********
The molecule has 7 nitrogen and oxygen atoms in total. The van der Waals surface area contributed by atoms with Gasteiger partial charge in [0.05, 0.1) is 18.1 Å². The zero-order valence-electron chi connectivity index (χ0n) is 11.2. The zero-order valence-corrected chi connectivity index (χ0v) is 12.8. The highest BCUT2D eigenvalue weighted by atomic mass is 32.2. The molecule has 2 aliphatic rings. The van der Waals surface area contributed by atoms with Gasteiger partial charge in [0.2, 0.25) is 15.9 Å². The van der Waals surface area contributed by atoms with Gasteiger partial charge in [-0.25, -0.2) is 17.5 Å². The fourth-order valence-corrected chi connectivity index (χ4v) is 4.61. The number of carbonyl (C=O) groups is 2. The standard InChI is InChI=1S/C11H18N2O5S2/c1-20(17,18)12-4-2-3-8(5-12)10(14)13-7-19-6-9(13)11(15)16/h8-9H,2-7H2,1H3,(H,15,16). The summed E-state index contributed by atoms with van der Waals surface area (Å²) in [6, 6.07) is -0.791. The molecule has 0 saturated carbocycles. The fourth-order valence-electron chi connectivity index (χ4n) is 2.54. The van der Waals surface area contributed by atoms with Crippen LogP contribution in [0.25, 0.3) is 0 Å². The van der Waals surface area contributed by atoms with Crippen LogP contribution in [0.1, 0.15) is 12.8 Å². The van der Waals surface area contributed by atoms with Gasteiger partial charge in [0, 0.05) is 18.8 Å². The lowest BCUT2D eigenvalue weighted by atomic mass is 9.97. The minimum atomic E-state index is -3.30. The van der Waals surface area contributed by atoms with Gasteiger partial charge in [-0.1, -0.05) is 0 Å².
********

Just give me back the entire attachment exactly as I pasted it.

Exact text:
The molecule has 7 nitrogen and oxygen atoms in total. The van der Waals surface area contributed by atoms with Gasteiger partial charge in [0.05, 0.1) is 18.1 Å². The zero-order valence-electron chi connectivity index (χ0n) is 11.2. The zero-order valence-corrected chi connectivity index (χ0v) is 12.8. The highest BCUT2D eigenvalue weighted by atomic mass is 32.2. The molecule has 2 aliphatic rings. The van der Waals surface area contributed by atoms with Gasteiger partial charge in [0.2, 0.25) is 15.9 Å². The van der Waals surface area contributed by atoms with Gasteiger partial charge in [-0.25, -0.2) is 17.5 Å². The fourth-order valence-corrected chi connectivity index (χ4v) is 4.61. The number of carbonyl (C=O) groups is 2. The standard InChI is InChI=1S/C11H18N2O5S2/c1-20(17,18)12-4-2-3-8(5-12)10(14)13-7-19-6-9(13)11(15)16/h8-9H,2-7H2,1H3,(H,15,16). The summed E-state index contributed by atoms with van der Waals surface area (Å²) in [6, 6.07) is -0.791. The molecule has 0 saturated carbocycles. The fourth-order valence-electron chi connectivity index (χ4n) is 2.54. The van der Waals surface area contributed by atoms with Crippen LogP contribution in [0.25, 0.3) is 0 Å². The van der Waals surface area contributed by atoms with Crippen LogP contribution in [0.1, 0.15) is 12.8 Å². The van der Waals surface area contributed by atoms with Gasteiger partial charge in [0, 0.05) is 18.8 Å². The lowest BCUT2D eigenvalue weighted by atomic mass is 9.97. The minimum atomic E-state index is -3.30. The van der Waals surface area contributed by atoms with Gasteiger partial charge in [-0.1, -0.05) is 0 Å².